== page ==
by Carolyn Thomas ♥ @HeartSisters
“It’s 2 a.m. and I think I might be having a heart attack. Right now I have a tight chest and pain in my left arm and in my elbow that comes and goes; early this week, I was having pain in my left and right legs. What should I do?”
“I’m sitting in bed and have been up for hours. For four days, I have been having upper right back pain up to the neck. I cannot turn my head left. Tonight I have pain in my elbow and a tingling all the way down my right arm and to my fingers. I’m only 29 and a healthy weight. I need some answers. Do I need to go to the ER?”
“I have most of these symptoms. My mom thinks I’m fine. I really think she doesn’t understand. I can be heading to a heart attack any day soon. And I’m only 14, almost 15 in a couple of days.”
These represent just a tiny sampling of the symptom questions that my blog readers often send me. My response to each of these is virtually always some variation of this statement:
“I’m not a physician, so I cannot advise you on your specific symptoms. Please discuss them with your doctor.
In some posts about heart attack symptoms (the ones most often likely to elicit those 2 a.m. pleas for help), I’ve decided to disable the comment feature entirely because I simply can’t bear responding with the trite “I’m not a physician…”
What I know about my readers is that it must be desperation that drives a person to reach out to a perfect stranger like me online, often in the middle of the dark night (when I’m fast asleep, halfway around the world, unlikely to even read their words for many hours). What each one is asking me for is reassurance. You’re fine. You’re not having a heart attack. Go back to sleep.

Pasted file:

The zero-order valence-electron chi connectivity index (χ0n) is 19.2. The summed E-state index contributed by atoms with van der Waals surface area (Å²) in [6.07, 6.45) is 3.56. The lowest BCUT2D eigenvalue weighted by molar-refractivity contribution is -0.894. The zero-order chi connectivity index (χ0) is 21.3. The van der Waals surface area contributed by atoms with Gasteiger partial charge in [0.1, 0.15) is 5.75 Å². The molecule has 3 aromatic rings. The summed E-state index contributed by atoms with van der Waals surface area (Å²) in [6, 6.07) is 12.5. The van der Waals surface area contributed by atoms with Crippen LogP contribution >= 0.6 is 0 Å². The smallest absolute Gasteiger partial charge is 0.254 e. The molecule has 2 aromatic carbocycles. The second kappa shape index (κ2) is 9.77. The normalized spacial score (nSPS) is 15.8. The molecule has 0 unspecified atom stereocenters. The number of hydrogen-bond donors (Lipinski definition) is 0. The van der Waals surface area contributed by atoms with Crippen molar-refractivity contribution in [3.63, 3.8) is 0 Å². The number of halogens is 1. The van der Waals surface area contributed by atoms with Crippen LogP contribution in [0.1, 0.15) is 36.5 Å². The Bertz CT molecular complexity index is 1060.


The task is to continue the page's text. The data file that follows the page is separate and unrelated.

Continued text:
But what I do not and cannot know is anything at all about them. How could they expect me, a mere heart patient myself, to provide an answer to the plea, “What should I do?”
It’s sometimes tempting to outright dismiss a symptom described by a very young woman who tells me it hurts to turn her head to the left. Isn’t that complaint clearly non-cardiac in nature? Wouldn’t it be reasonable for me to respond: “It’s probably not your heart!”?
When I first went to Mayo Clinic in 2008 to attend the WomenHeart Science and Leadership Symposium for Women With Heart Disease, I met 45 other female heart patients taking this training, ranging in age from 31 to 71. Until that day, I’d never been in a room with that many women living with heart disease.
One of the women at Mayo revealed that her only heart attack symptom had been a persistent cough.
Another whose only symptom had been that her lips turned numb.